Now MakeSpace has developed enough density in its test cities to drive productive routes and do enough pickups and drop-offs per truck to operate profitably. It also built route management software and warehouse software, ensuring that drivers made productive routes and that their system processed seamless customer requests.

This is the kind of preparation that we think separates success from failure over time and helped MakeSpace close a $30 million round. Though speed is paramount, patience remains an essential virtue!

Such companies that have been the most successful with growth have been able to strike the balance between taking their time to perfect their product and taking the offensive by superscaling in the winner-take-all marketplace.

Take a page from Amazon, which did not begin to grow and expand rapidly until it found its place in the market. As we all know, it started as an online book retailer. Eventually, it became the largest Internet-based retailer in the world.

If you are thinking of starting a business, here are 3 of the biggest benefits of taking the airplane and not the stairs.

1. You minimize risk.

Although taking a little bit of extra time may sound like a scary undertaking, having the discipline and patience to “nail it” can save you time and money in the long run. We know of a lifestyle startup that ordered 10,000 mattresses once they believed they had enough of a customer base.

Three months later, customers started returning the mattresses, feeling that they became less desirable over time. The company hadn’t taken the time to get a true PMF. You can bet they wished they’d dug deeper before ordering such a big production run.

As an entrepreneur, you will have to take risks. It’s a part of the game, but working out the kinks before you go big is a way of mitigating them. You should always be thinking about how to make more educated decisions. The less risk you take on, the more stable the foundation of your company.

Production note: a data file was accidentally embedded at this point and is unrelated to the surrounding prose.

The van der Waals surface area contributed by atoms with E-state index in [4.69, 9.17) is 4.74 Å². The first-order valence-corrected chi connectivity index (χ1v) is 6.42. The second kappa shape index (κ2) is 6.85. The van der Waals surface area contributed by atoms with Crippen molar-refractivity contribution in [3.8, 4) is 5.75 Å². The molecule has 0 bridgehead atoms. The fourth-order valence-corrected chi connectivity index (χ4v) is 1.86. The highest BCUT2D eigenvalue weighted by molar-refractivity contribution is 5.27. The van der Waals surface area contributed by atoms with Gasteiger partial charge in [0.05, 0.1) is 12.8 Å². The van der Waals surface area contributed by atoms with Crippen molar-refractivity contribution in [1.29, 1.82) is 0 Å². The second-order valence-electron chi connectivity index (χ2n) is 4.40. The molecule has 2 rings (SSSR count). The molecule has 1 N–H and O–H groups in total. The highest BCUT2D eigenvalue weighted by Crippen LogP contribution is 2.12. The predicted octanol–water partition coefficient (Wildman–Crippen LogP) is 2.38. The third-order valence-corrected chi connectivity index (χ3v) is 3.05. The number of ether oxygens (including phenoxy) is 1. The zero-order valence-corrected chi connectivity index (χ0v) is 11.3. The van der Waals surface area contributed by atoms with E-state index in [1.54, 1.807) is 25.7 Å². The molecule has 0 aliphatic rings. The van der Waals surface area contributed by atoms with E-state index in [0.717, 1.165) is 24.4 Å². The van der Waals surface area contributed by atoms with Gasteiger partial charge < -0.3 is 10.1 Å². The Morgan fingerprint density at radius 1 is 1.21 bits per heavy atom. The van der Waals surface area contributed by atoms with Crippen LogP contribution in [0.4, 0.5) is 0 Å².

2. You create buzz and word of mouth.

Scaling is particularly hard when you don’t have brand awareness, yet brand awareness is built through scaling —it’s kind of a catch-22. Our approach with VEEV, going slow in the beginning, actually made acquiring customers easier. By saturating one market or submarket a time, we started building the best marketing channel there is: word of mouth (WOM). We created a buzz and it led to virality in small pockets, such as Venice Beach, California, which spilled over to the next pocket, Santa Monica.

There’s nothing cheaper or more effective than existing consumers telling new consumers about your product and why they should buy it. Buzz means that people are talking about you and you can spend less to acquire your next customers.

It’s very hard to create buzz when you’re spread thin.

Buzz comes from density, and density comes from having a concentrated target audience. Say you’re focused, as we were, on Venice Beach, a submarket of Los Angeles. If you get thousands of customers in Venice Beach, you’re going create local buzz. Then you can concentrate your dollars on converting the people who already know about you and spread from there. Think about referral marketing: How can you get people who try your product and like it to tell at least one friend about it?

3. You sell your dream to investors more easily and increase your likelihood of success.

Nailing it before you scale it, then taking the airplane can change how much you’re able to raise from investors and the valuation at which you raise. When entrepreneurs show us vanity metrics, it’s clear that they haven’t found PMF and it’s a quick pass for us. We’d much rather invest in a company that’s serving a much smaller customer base but has deep insights.

That’s what we want to fund and scale.

Nailing solid fundamentals is crucial when you are determining when you will take off in your startup airplane because good ongoing business practices offer a greater chance to succeed over the long term. When investment capital grows, companies often find themselves putting extreme growth above all other factors, creating high burn rates. No matter how much capital your company raises, this is a slippery slope. Make sure you don’t build the airplane that runs out of jet fuel after taking flight.

Are you convinced that taking an airplane is better than taking the stairs? Let us know your thoughts as comments.